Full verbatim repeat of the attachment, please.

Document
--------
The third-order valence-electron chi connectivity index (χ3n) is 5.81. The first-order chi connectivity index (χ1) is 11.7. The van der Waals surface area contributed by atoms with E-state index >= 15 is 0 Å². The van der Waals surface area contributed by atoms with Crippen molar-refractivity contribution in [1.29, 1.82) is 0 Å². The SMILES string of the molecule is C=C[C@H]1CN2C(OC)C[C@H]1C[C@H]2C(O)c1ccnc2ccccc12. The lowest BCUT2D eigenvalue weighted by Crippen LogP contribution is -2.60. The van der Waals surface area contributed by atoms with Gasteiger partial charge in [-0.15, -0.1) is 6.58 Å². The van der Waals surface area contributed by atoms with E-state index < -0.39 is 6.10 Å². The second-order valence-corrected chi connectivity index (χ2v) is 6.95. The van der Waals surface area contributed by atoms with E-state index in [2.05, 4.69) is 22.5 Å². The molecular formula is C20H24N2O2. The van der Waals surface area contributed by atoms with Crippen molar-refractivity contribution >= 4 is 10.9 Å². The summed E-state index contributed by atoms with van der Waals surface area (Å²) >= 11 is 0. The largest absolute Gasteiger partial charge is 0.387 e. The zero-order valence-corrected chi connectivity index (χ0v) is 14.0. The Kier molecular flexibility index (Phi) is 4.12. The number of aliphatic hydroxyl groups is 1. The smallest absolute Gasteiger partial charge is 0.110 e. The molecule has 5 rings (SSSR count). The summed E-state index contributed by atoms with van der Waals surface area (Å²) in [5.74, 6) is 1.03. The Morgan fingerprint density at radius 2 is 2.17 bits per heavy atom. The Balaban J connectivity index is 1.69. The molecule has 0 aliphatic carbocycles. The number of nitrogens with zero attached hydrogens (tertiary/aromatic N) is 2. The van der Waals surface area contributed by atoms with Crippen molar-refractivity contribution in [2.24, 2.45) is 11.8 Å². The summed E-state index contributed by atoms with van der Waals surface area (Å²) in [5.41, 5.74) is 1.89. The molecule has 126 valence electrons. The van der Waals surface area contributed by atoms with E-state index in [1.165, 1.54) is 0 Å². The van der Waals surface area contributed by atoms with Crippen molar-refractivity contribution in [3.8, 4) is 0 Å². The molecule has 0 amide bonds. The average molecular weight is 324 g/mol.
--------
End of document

The third-order valence-electron chi connectivity index (χ3n) is 5.81. The first-order chi connectivity index (χ1) is 11.7. The van der Waals surface area contributed by atoms with E-state index >= 15 is 0 Å². The van der Waals surface area contributed by atoms with Crippen molar-refractivity contribution in [1.29, 1.82) is 0 Å². The SMILES string of the molecule is C=C[C@H]1CN2C(OC)C[C@H]1C[C@H]2C(O)c1ccnc2ccccc12. The lowest BCUT2D eigenvalue weighted by Crippen LogP contribution is -2.60. The van der Waals surface area contributed by atoms with Gasteiger partial charge in [-0.15, -0.1) is 6.58 Å². The van der Waals surface area contributed by atoms with E-state index < -0.39 is 6.10 Å². The second-order valence-corrected chi connectivity index (χ2v) is 6.95. The van der Waals surface area contributed by atoms with E-state index in [2.05, 4.69) is 22.5 Å². The molecular formula is C20H24N2O2. The van der Waals surface area contributed by atoms with Crippen molar-refractivity contribution >= 4 is 10.9 Å². The summed E-state index contributed by atoms with van der Waals surface area (Å²) >= 11 is 0. The largest absolute Gasteiger partial charge is 0.387 e. The zero-order valence-corrected chi connectivity index (χ0v) is 14.0. The Kier molecular flexibility index (Phi) is 4.12. The number of aliphatic hydroxyl groups is 1. The smallest absolute Gasteiger partial charge is 0.110 e. The molecule has 5 rings (SSSR count). The summed E-state index contributed by atoms with van der Waals surface area (Å²) in [5.74, 6) is 1.03. The Morgan fingerprint density at radius 2 is 2.17 bits per heavy atom. The Balaban J connectivity index is 1.69. The molecule has 0 aliphatic carbocycles. The number of nitrogens with zero attached hydrogens (tertiary/aromatic N) is 2. The van der Waals surface area contributed by atoms with Crippen molar-refractivity contribution in [2.24, 2.45) is 11.8 Å². The summed E-state index contributed by atoms with van der Waals surface area (Å²) in [5.41, 5.74) is 1.89. The molecule has 126 valence electrons. The van der Waals surface area contributed by atoms with E-state index in [1.165, 1.54) is 0 Å². The van der Waals surface area contributed by atoms with Crippen molar-refractivity contribution in [3.8, 4) is 0 Å². The molecule has 0 amide bonds. The average molecular weight is 324 g/mol.